Funding Level – The bill abides by all the terms set by the Bipartisan Budget Act of 2013 (the “Ryan-Murray Agreement”), providing a total of $1.013 trillion for the operation of the federal government, and meeting the $521 billion defense and $492 billion non-defense budget caps.
The legislation contains full funding for fiscal year 2015 for 11 of the 12 regular annual Appropriations bills, with the exception of the Department of Homeland Security (DHS). The Homeland Security portion is funded under a temporary Continuing Resolution (CR). This CR maintains DHS funding at the current fiscal year 2014 level, and expires on February 27, 2015.
National Security – The Omnibus contains the fiscal year 2015 Defense Appropriations bill, providing funding for our nation’s security, military readiness, and resources for our troops at home and abroad. The bill will fund important Department of Defense programs and projects, a pay raise for our troops, and the advancement of our military operations to protect the nation from current and future threats.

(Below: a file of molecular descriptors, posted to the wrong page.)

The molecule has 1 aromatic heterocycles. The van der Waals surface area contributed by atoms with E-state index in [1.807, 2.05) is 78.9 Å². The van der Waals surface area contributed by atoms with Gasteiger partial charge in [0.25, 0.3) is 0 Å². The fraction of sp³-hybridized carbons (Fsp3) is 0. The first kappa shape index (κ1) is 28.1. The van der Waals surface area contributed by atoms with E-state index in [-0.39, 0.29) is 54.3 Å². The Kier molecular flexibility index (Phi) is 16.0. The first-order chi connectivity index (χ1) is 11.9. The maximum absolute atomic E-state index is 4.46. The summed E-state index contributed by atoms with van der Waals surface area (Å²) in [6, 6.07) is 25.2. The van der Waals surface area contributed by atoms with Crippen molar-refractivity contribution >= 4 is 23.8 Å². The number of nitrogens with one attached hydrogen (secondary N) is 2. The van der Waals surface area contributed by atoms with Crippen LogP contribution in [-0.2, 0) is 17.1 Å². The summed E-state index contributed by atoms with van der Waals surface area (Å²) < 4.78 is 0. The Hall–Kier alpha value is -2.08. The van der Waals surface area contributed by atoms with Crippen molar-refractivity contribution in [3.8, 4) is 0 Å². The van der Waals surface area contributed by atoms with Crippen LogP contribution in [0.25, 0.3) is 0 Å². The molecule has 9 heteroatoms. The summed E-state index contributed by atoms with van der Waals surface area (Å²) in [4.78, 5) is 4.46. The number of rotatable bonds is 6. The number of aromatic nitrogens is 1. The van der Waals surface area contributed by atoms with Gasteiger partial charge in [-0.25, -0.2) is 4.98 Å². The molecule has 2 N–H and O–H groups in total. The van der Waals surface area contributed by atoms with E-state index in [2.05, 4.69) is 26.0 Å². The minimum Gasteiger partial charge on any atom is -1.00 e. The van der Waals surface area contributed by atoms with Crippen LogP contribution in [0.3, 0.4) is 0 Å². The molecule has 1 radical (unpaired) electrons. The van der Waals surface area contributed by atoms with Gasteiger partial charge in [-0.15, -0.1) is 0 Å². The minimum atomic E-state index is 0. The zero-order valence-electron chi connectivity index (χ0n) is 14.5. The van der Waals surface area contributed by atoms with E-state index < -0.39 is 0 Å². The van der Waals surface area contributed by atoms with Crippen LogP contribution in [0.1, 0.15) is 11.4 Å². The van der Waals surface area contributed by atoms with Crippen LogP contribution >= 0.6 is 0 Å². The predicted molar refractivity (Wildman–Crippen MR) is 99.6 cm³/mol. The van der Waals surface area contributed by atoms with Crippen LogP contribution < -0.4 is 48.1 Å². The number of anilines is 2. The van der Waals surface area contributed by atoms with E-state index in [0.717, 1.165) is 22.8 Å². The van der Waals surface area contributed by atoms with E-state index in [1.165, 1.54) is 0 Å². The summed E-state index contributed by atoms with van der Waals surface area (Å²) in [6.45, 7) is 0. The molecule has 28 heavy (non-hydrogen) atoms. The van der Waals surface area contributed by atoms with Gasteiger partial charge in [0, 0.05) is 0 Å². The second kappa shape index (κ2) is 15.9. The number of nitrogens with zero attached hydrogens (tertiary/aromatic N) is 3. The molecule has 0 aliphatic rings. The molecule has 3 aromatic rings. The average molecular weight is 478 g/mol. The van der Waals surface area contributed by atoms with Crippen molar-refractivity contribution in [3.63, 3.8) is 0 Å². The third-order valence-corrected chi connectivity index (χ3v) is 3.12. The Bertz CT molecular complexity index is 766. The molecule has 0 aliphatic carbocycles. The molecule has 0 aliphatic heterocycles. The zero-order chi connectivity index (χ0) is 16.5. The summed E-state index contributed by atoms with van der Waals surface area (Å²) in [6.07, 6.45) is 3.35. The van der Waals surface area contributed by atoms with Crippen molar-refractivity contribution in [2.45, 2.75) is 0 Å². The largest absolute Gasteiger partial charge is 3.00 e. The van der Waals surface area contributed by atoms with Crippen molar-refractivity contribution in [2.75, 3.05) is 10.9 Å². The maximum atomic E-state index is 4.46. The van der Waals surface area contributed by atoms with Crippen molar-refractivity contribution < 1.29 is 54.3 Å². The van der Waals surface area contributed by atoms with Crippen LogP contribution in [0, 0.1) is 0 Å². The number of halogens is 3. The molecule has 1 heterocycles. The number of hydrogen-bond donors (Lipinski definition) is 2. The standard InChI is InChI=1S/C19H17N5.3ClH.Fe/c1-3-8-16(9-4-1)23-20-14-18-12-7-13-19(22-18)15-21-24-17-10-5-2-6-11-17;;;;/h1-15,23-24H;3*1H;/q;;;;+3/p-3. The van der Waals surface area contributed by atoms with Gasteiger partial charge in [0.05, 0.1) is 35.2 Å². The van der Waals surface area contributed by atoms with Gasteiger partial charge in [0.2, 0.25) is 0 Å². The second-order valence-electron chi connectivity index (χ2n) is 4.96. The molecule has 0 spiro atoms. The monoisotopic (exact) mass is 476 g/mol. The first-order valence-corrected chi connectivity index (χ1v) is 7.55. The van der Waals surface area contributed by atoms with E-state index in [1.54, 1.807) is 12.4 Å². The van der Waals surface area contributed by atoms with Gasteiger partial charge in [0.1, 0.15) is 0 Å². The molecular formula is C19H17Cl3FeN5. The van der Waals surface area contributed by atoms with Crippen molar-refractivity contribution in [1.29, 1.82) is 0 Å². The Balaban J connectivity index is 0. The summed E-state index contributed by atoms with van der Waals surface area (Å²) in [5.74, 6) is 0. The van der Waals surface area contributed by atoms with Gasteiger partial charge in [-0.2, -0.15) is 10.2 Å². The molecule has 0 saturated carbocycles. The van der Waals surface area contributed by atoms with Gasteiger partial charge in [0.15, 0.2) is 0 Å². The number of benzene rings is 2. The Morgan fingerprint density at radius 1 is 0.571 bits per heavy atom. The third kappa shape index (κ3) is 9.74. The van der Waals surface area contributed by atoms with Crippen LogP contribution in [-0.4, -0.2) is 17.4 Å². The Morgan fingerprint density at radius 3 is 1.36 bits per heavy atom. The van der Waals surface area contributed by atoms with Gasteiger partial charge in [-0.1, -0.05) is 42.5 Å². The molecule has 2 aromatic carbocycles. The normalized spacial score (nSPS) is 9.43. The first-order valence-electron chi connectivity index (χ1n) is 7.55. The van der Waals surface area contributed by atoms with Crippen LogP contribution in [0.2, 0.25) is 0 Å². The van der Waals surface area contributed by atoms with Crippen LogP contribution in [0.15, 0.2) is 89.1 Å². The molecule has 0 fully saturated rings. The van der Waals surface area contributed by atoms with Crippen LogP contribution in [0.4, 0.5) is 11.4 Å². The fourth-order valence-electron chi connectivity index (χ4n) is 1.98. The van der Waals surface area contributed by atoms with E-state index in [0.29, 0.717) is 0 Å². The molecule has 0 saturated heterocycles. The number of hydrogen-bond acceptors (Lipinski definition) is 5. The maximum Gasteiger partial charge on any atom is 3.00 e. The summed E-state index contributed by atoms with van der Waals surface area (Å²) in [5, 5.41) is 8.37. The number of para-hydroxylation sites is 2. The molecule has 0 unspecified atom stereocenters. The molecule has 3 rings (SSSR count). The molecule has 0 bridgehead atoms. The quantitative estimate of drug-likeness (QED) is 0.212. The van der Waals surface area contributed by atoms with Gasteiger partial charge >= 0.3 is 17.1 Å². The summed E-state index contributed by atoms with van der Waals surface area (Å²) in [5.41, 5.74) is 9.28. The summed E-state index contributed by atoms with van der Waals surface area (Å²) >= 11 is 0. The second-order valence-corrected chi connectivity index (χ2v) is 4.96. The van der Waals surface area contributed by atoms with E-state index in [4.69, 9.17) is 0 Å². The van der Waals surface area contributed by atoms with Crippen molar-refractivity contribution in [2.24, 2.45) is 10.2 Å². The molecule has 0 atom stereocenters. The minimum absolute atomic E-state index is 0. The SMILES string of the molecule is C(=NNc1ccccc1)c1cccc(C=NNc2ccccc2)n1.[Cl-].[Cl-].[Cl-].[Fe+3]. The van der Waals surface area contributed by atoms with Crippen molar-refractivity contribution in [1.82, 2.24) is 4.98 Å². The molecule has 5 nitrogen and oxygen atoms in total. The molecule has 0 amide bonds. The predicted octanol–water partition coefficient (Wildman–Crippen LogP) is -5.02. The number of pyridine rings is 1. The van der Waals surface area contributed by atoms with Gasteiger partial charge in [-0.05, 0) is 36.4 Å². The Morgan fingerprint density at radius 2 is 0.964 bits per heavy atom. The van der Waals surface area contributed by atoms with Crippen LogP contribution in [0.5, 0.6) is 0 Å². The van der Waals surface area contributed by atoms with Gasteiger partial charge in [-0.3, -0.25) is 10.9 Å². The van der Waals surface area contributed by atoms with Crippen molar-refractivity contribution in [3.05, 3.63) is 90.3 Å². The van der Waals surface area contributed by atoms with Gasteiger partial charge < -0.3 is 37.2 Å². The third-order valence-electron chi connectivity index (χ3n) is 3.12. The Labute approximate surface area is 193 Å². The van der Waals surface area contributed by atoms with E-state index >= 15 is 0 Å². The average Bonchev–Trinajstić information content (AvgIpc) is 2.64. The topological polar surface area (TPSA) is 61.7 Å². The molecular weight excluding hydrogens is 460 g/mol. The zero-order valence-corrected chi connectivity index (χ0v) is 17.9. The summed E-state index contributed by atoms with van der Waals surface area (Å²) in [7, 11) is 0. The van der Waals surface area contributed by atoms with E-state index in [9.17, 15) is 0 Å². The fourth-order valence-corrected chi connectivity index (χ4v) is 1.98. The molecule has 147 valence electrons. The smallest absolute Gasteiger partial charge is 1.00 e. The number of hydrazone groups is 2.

The bill also includes $64 billion in Overseas Contingency Operations (OCO) funding to provide needed resources and training for our troops in the field, to combat the threat presented by ISIL, to train and equip our Iraqi allies, and to reinforce European countries facing Russian aggression.
Bolstering Job Creation and Reining in Bureaucratic Overreach – The legislation prioritizes funding for important programs that strengthen U.S. innovation and competitiveness, and that help our businesses thrive, such as small business loans, science research funding, resources to expedite domestic energy development, and critical infrastructure investments.
The bill also includes many provisions to rein in regulatory overreach that causes job loss and harm to our economy. Some of these provisions include:
- A provision to prohibit the Export-Import Bank and OPIC from blocking coal and other power-generation projects – helping to increase exports of U.S. goods and services;
- A provision prohibiting funds for the Army Corps of Engineers to change the definition of “fill material,” which could have harmful effects on many U.S. industries;
- A restriction on the Grain Inspection, Packers and Stockyards Administration (GIPSA) from implementing regulations harmful to the livestock and poultry industry;
- Language amending Dodd-Frank swaps pushout requirements to protect farmers and other commodity producers from having to put down excessive collateral to get a loan, expand their businesses, and hedge their production;
- Provisions restricting the application of the Clean Water Act in certain agricultural areas, including farm ponds and irrigation ditches; and